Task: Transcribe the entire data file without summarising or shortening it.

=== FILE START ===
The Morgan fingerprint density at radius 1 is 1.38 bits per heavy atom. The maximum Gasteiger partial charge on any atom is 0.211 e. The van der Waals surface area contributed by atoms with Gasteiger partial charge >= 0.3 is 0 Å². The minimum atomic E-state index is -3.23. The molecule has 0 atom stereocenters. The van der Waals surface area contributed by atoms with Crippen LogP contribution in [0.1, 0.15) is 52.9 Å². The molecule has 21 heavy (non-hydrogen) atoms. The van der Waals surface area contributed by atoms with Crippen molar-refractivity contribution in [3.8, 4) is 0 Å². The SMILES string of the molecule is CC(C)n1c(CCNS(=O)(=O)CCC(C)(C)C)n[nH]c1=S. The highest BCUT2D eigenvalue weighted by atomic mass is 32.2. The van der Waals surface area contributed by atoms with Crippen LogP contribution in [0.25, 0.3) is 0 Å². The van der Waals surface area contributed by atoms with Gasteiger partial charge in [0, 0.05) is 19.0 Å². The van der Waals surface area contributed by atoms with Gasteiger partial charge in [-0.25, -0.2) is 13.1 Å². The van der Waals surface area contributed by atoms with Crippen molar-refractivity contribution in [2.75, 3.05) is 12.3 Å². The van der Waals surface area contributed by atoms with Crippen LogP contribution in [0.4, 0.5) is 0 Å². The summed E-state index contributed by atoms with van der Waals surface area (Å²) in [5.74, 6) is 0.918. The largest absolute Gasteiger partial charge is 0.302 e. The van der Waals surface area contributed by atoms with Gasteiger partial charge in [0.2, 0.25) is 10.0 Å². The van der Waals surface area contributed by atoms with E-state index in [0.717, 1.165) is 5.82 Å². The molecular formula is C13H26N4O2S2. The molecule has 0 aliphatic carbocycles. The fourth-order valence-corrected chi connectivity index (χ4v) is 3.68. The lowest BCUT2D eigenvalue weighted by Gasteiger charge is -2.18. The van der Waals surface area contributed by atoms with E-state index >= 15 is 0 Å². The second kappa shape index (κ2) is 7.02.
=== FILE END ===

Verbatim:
The Morgan fingerprint density at radius 1 is 1.38 bits per heavy atom. The maximum Gasteiger partial charge on any atom is 0.211 e. The van der Waals surface area contributed by atoms with Gasteiger partial charge >= 0.3 is 0 Å². The minimum atomic E-state index is -3.23. The molecule has 0 atom stereocenters. The van der Waals surface area contributed by atoms with Crippen LogP contribution in [0.1, 0.15) is 52.9 Å². The molecule has 21 heavy (non-hydrogen) atoms. The van der Waals surface area contributed by atoms with Crippen molar-refractivity contribution in [3.8, 4) is 0 Å². The SMILES string of the molecule is CC(C)n1c(CCNS(=O)(=O)CCC(C)(C)C)n[nH]c1=S. The highest BCUT2D eigenvalue weighted by atomic mass is 32.2. The van der Waals surface area contributed by atoms with Crippen LogP contribution in [0.25, 0.3) is 0 Å². The van der Waals surface area contributed by atoms with Gasteiger partial charge in [0, 0.05) is 19.0 Å². The van der Waals surface area contributed by atoms with Gasteiger partial charge in [-0.25, -0.2) is 13.1 Å². The van der Waals surface area contributed by atoms with Crippen molar-refractivity contribution in [2.75, 3.05) is 12.3 Å². The van der Waals surface area contributed by atoms with Crippen LogP contribution in [0.4, 0.5) is 0 Å². The summed E-state index contributed by atoms with van der Waals surface area (Å²) in [5.74, 6) is 0.918. The largest absolute Gasteiger partial charge is 0.302 e. The van der Waals surface area contributed by atoms with Gasteiger partial charge in [0.2, 0.25) is 10.0 Å². The van der Waals surface area contributed by atoms with E-state index in [0.717, 1.165) is 5.82 Å². The molecular formula is C13H26N4O2S2. The molecule has 0 aliphatic carbocycles. The fourth-order valence-corrected chi connectivity index (χ4v) is 3.68. The lowest BCUT2D eigenvalue weighted by Gasteiger charge is -2.18. The van der Waals surface area contributed by atoms with E-state index >= 15 is 0 Å². The second kappa shape index (κ2) is 7.02.